Tom Taylor and Bruno Redondo’s new Suicide Squad aims to be a fresh start for DC’s team of villains turned heroes. That means that the series first issue is all about putting together a fresh team with some new characters, in the worst supervillain meet-cute ever.
[Ed. Note: This post contains spoilers for Suicide Squad #1.]
Suicide Squad #1 opens with an unveiling of Australia’s brand new arsenal of nuclear submarines. In other words, the perfect place for a super-villain heist. Right on cue, a team of unfamiliar characters arrives, sinking ships, insulting the Australian military industrial complex, and making off with the one ship that actually did have a nuclear weapon on board.
This is where Taylor and Redondo break with expectations, and we get our first real glimpse of who these sub-thieves actually are. Rather than plotting to end the world with their new nuke, a suitable threat for Task Force X to stop, this new band is actually more concerned with disarming the missile.
This motley crew calls themselves the Revolutionaries, and while they may be known as a terrorists, their real goal is making the world a safer place. We don’t get much time with the individual members of this new team before the Task Force X show up. The Suicide Squad is once again led by Harley Quinn and Deadshot, but just about everyone else is an unrecognizable DC deep-cut like Cavalier, a swordsman who thinks he’s a musketeer, or Magpie, a regular thief.
The two teams have a quick and brutal clash that leaves members on both sides dead, before the Revolutionaries are capture and forced into becoming the newest members of Task Force X. It’s not the first time that characters with a genuine moral compass have been press-ganged into the Suicide Squad, but now they’re the majority. And there’s one more twist for the worst team in the DC Universe. Amanda Waller is reluctantly stepping down for a new handler, the mysterious meathead, Lok.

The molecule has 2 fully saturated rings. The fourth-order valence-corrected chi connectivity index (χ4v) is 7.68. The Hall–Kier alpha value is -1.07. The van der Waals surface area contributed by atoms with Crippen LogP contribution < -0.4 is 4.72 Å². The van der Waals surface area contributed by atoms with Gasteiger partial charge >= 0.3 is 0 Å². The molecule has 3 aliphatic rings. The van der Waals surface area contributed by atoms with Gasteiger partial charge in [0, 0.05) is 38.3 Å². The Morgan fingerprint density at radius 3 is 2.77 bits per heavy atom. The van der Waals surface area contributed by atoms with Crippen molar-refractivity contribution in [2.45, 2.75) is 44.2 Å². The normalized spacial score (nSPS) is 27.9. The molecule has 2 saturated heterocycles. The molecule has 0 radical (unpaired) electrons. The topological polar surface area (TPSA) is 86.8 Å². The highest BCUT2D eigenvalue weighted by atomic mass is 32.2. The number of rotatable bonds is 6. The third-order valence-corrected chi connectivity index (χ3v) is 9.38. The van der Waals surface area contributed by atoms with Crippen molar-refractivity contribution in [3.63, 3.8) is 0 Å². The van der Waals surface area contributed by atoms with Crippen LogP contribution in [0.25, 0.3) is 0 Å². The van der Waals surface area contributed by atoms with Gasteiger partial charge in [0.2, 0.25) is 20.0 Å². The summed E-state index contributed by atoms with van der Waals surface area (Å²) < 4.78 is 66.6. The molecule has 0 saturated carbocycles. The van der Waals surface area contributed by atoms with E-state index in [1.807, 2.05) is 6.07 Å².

The addition of the new Revolutionaries to Task Force X sets this latest run of Suicide Squad up for some interesting dynamics going forward. While we didn’t spend much time with the individual members — who are all new creations for this series — their goal of helping the world makes them a uniquely poor fit with the rest of the Suicide Squad, and should lead to some great friction with team mainstays like Harley Quinn and Deadshot.
And whatever the team is doing, with Lok in charge they definitely won’t be happy about it. He’s the closest thing the issue has to a villain and he achieves fun-to-hate status within just a few lines. By the end of the issue he even manages to murder one of the Revolutionaries after they’ve already been captured — and implanted with the Suicide Squad’s signature neck-exploding devices.
Taylor and Redondo’s first issue of Suicide Squad certainly keeps the series’ trademark mix of violence and humor — including a few jokes at the express of Zebra Man, a DC also-ran with a nonsense name. But more importantly, Suicide Squad #1 makes the Revolutionaries’ characters that feel worth rooting for, even if they end up at odds with the more recognizable members of Task Force X, which they almost certainly will.